Plan B
If your paper is too large to fit within standard a zipper-style food-storage bag, use a clean plastic shopping bag, a trash or lawn bag, or a bag from a dry cleaner. Squeeze out as much air as possible, close securely, and place under a weight.

If dampened paper is not used within a few hours, store it in the refrigerator to help it retain moisture and prevent mildew. Dampened paper may be safely stored for months in your freezer, a practice alluded to with some mirth by several demo attendees.

My introduction to nature printing

Are you familiar with the term “sensei?” It is the Japanese title for a revered teacher—a highly regarded or respected teacher. I met my sensei, Sonja Larsen, through an article she wrote in the April 1997 issue of Minnesota Horticulturist magazine (now named Northern Gardening). Sonja wrote glowingly of the history of nature printing, selecting and pressing leaves, and how to print plants on paper and other surfaces.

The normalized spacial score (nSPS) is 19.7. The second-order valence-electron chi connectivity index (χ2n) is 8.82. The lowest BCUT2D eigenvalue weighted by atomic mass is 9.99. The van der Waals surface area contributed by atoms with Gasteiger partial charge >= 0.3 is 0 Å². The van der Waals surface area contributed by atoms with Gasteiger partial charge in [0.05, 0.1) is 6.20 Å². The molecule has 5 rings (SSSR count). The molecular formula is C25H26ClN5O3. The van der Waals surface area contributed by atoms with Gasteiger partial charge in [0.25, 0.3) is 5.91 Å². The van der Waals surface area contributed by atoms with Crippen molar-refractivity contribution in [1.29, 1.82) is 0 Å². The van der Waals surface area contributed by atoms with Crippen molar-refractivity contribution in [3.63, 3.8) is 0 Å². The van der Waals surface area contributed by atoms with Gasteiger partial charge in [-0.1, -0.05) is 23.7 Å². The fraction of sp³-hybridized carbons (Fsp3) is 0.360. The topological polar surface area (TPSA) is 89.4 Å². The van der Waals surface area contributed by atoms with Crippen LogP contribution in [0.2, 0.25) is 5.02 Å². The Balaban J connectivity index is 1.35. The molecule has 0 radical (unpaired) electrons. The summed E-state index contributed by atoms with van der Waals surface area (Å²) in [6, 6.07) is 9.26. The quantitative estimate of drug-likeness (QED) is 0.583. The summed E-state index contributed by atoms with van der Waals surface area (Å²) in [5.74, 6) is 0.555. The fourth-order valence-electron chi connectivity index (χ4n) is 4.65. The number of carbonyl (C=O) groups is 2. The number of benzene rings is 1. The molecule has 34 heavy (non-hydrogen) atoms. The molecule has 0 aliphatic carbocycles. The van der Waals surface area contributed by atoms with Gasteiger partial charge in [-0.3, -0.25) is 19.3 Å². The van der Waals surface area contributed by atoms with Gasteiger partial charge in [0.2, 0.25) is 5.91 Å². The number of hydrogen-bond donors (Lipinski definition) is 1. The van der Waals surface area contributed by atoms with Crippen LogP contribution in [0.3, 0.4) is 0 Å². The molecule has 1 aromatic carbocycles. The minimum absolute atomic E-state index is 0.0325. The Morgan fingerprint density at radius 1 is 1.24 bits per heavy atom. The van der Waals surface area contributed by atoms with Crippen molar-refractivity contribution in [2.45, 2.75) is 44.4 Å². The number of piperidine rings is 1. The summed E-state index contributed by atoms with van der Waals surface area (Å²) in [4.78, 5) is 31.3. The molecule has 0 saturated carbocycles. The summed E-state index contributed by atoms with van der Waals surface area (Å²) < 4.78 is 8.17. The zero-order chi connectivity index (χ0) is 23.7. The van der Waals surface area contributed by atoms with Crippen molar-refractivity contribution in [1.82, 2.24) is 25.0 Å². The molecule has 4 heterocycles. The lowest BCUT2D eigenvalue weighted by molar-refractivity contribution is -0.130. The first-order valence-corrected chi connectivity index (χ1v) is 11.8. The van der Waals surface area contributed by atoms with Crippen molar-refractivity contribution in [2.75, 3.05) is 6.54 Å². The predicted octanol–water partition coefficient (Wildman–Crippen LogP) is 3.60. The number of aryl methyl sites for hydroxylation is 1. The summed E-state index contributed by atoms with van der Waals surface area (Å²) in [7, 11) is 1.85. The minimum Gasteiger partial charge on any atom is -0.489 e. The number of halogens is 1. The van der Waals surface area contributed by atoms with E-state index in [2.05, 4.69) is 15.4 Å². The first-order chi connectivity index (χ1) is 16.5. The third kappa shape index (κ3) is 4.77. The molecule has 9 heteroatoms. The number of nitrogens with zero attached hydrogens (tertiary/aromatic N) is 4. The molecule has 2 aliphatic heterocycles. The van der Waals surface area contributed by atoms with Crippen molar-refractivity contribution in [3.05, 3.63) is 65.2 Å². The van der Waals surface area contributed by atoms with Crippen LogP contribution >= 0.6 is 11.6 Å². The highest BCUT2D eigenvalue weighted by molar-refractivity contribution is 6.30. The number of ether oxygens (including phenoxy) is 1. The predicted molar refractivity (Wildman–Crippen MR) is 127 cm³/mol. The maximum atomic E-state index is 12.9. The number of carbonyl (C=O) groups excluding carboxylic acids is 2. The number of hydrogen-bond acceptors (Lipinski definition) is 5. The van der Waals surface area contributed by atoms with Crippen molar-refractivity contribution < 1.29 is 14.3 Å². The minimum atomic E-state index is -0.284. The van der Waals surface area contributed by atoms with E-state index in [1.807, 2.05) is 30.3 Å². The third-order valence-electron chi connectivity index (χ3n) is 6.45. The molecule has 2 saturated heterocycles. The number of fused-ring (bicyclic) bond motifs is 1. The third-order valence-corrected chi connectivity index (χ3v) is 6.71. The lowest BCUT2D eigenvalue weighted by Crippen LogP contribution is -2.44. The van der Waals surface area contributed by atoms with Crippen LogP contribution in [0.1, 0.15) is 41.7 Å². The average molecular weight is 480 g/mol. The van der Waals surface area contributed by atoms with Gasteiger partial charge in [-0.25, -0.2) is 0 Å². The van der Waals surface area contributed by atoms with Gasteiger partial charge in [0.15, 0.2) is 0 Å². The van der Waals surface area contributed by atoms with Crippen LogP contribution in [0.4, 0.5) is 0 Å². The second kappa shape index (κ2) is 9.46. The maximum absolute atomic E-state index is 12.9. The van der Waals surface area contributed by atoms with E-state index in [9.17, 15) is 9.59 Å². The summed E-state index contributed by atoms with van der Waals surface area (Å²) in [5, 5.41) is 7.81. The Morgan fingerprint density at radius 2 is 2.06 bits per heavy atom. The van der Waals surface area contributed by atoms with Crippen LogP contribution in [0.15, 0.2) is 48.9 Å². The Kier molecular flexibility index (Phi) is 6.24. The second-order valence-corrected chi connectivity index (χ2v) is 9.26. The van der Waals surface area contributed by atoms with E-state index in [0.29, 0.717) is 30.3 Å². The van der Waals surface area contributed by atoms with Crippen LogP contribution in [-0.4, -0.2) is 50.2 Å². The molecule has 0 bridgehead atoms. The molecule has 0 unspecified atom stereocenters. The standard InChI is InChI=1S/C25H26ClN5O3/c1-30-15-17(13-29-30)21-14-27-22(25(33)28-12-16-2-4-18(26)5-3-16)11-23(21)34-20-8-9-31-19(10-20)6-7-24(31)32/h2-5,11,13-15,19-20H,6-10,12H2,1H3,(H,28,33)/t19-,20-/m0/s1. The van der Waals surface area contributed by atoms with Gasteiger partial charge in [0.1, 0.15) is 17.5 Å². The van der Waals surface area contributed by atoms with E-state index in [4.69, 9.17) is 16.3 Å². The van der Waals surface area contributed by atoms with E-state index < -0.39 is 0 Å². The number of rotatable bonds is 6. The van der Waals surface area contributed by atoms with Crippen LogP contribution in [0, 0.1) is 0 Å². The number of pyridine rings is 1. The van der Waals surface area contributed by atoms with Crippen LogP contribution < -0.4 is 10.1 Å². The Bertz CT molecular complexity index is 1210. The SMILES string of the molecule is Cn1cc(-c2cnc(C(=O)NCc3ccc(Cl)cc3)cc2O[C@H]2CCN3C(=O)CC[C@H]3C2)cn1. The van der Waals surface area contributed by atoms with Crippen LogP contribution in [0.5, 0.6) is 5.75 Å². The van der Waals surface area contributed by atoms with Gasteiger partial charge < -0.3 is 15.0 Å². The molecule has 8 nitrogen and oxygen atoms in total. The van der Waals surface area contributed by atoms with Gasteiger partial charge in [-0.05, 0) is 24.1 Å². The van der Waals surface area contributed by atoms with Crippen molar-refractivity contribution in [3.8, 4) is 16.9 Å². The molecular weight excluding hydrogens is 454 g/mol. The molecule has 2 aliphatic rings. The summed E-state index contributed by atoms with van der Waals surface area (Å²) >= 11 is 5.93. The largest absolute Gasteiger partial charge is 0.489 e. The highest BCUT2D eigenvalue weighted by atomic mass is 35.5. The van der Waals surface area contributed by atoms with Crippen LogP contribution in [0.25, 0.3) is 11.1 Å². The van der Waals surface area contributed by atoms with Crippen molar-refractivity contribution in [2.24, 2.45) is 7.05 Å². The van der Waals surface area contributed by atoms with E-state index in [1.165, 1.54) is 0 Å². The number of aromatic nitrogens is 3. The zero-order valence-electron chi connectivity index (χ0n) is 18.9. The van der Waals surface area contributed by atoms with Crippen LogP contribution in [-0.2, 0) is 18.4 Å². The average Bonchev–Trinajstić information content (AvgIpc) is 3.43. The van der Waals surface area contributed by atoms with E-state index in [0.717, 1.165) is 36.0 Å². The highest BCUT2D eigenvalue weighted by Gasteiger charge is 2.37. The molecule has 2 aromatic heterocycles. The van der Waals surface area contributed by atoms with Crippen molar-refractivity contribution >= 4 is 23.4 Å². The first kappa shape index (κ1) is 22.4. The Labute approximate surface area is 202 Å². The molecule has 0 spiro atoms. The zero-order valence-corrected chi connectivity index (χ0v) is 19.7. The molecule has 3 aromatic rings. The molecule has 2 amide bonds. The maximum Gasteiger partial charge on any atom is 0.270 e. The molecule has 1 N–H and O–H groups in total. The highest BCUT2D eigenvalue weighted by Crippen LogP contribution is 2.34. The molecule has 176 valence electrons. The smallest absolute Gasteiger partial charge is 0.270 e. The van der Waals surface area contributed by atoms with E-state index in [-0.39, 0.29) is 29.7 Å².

I didn’t know what nature printing was, but after reading the article, I was enthusiastic. Nature printing combined two of my favorite interests—the out-of-doors and artistic media—with the added allure that I didn’t need to be an illustrator to make appealing prints.

I will always be grateful to Sonja Larsen for introducing me to nature printing, and for teaching me to print specimens from our yard, neighborhood, and travels.

sonja larsen

My teacher, Sonja Larsen


Welcome to my blog. I look forward to sharing my adventures printing leaves and other botanical specimens. Please stop by Wet Paint Artists’ Materials & Framing, 1684 Grand Avenue, St. Paul, MN, Saturday, August 14, from 11-2 to print a leaf yourself. It’s free, and fun, and the few supplies you need are priced at 15% off for the whole weekend. I hope to see you there!